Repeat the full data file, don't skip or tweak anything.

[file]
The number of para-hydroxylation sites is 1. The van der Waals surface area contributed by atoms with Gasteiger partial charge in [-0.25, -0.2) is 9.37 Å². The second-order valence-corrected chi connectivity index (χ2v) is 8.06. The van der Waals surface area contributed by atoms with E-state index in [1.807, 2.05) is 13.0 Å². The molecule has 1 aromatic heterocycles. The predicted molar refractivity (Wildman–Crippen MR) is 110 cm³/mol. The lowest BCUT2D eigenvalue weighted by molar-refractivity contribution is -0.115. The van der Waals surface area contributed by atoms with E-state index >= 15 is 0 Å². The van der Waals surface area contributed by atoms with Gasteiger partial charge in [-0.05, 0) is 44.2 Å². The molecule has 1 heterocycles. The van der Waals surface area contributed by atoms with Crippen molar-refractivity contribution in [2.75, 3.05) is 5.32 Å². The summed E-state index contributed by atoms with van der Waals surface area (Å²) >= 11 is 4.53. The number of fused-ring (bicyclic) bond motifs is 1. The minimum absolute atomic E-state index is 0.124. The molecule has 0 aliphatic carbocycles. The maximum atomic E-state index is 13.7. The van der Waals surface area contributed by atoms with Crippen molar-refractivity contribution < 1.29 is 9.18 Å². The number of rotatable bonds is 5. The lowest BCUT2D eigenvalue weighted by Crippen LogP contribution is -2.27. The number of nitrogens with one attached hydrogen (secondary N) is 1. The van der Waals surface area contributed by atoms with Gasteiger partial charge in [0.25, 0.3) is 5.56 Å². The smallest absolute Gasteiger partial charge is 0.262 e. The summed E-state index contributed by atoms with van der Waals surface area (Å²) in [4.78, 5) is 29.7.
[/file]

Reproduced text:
The number of para-hydroxylation sites is 1. The van der Waals surface area contributed by atoms with Gasteiger partial charge in [-0.25, -0.2) is 9.37 Å². The second-order valence-corrected chi connectivity index (χ2v) is 8.06. The van der Waals surface area contributed by atoms with E-state index in [1.807, 2.05) is 13.0 Å². The molecule has 1 aromatic heterocycles. The predicted molar refractivity (Wildman–Crippen MR) is 110 cm³/mol. The lowest BCUT2D eigenvalue weighted by molar-refractivity contribution is -0.115. The van der Waals surface area contributed by atoms with E-state index >= 15 is 0 Å². The van der Waals surface area contributed by atoms with Gasteiger partial charge in [-0.05, 0) is 44.2 Å². The molecule has 1 heterocycles. The van der Waals surface area contributed by atoms with Crippen molar-refractivity contribution in [2.75, 3.05) is 5.32 Å². The summed E-state index contributed by atoms with van der Waals surface area (Å²) >= 11 is 4.53. The number of fused-ring (bicyclic) bond motifs is 1. The minimum absolute atomic E-state index is 0.124. The molecule has 0 aliphatic carbocycles. The maximum atomic E-state index is 13.7. The van der Waals surface area contributed by atoms with Crippen molar-refractivity contribution < 1.29 is 9.18 Å². The number of rotatable bonds is 5. The lowest BCUT2D eigenvalue weighted by Crippen LogP contribution is -2.27. The number of nitrogens with one attached hydrogen (secondary N) is 1. The van der Waals surface area contributed by atoms with Gasteiger partial charge in [0.25, 0.3) is 5.56 Å². The smallest absolute Gasteiger partial charge is 0.262 e. The summed E-state index contributed by atoms with van der Waals surface area (Å²) in [4.78, 5) is 29.7.